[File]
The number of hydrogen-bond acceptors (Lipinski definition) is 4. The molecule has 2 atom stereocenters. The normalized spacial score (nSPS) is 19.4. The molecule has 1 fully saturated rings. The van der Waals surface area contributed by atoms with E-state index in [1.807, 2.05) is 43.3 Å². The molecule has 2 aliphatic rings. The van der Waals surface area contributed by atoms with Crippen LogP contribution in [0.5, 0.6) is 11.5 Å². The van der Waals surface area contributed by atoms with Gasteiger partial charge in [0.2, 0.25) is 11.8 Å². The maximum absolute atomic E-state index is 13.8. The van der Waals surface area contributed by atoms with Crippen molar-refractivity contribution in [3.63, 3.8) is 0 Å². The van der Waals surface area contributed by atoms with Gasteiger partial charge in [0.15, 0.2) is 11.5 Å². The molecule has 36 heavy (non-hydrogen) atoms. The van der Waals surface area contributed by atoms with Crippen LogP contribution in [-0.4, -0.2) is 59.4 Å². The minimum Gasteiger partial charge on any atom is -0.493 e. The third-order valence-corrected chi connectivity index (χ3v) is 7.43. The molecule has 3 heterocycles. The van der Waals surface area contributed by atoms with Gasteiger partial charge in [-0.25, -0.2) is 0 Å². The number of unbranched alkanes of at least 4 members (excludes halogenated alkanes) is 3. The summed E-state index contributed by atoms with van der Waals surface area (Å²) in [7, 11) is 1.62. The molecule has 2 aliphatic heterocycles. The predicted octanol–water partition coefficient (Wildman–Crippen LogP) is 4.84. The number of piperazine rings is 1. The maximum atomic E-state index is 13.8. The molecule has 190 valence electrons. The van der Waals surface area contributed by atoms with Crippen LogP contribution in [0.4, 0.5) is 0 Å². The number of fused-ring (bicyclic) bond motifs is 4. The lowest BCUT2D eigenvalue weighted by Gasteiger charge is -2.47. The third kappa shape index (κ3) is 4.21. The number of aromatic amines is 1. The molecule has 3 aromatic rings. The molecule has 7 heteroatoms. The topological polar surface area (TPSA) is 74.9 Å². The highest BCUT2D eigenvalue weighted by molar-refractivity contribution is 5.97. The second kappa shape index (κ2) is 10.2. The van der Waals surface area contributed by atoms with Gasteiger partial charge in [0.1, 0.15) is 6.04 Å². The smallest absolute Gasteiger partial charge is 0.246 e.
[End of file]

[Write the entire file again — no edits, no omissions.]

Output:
The number of hydrogen-bond acceptors (Lipinski definition) is 4. The molecule has 2 atom stereocenters. The normalized spacial score (nSPS) is 19.4. The molecule has 1 fully saturated rings. The van der Waals surface area contributed by atoms with E-state index in [1.807, 2.05) is 43.3 Å². The molecule has 2 aliphatic rings. The van der Waals surface area contributed by atoms with Crippen LogP contribution in [0.5, 0.6) is 11.5 Å². The van der Waals surface area contributed by atoms with Gasteiger partial charge in [0.2, 0.25) is 11.8 Å². The maximum absolute atomic E-state index is 13.8. The van der Waals surface area contributed by atoms with Crippen molar-refractivity contribution in [3.63, 3.8) is 0 Å². The van der Waals surface area contributed by atoms with Gasteiger partial charge in [0.15, 0.2) is 11.5 Å². The molecule has 36 heavy (non-hydrogen) atoms. The van der Waals surface area contributed by atoms with Crippen LogP contribution in [-0.4, -0.2) is 59.4 Å². The minimum Gasteiger partial charge on any atom is -0.493 e. The third-order valence-corrected chi connectivity index (χ3v) is 7.43. The molecule has 3 heterocycles. The van der Waals surface area contributed by atoms with Gasteiger partial charge in [-0.25, -0.2) is 0 Å². The number of unbranched alkanes of at least 4 members (excludes halogenated alkanes) is 3. The summed E-state index contributed by atoms with van der Waals surface area (Å²) in [7, 11) is 1.62. The molecule has 2 aliphatic heterocycles. The predicted octanol–water partition coefficient (Wildman–Crippen LogP) is 4.84. The number of piperazine rings is 1. The maximum atomic E-state index is 13.8. The molecule has 190 valence electrons. The van der Waals surface area contributed by atoms with Crippen LogP contribution in [0.4, 0.5) is 0 Å². The number of fused-ring (bicyclic) bond motifs is 4. The lowest BCUT2D eigenvalue weighted by Gasteiger charge is -2.47. The third kappa shape index (κ3) is 4.21. The number of aromatic amines is 1. The molecule has 3 aromatic rings. The molecule has 7 heteroatoms. The topological polar surface area (TPSA) is 74.9 Å². The highest BCUT2D eigenvalue weighted by molar-refractivity contribution is 5.97. The second kappa shape index (κ2) is 10.2. The van der Waals surface area contributed by atoms with Gasteiger partial charge in [0.1, 0.15) is 6.04 Å². The smallest absolute Gasteiger partial charge is 0.246 e.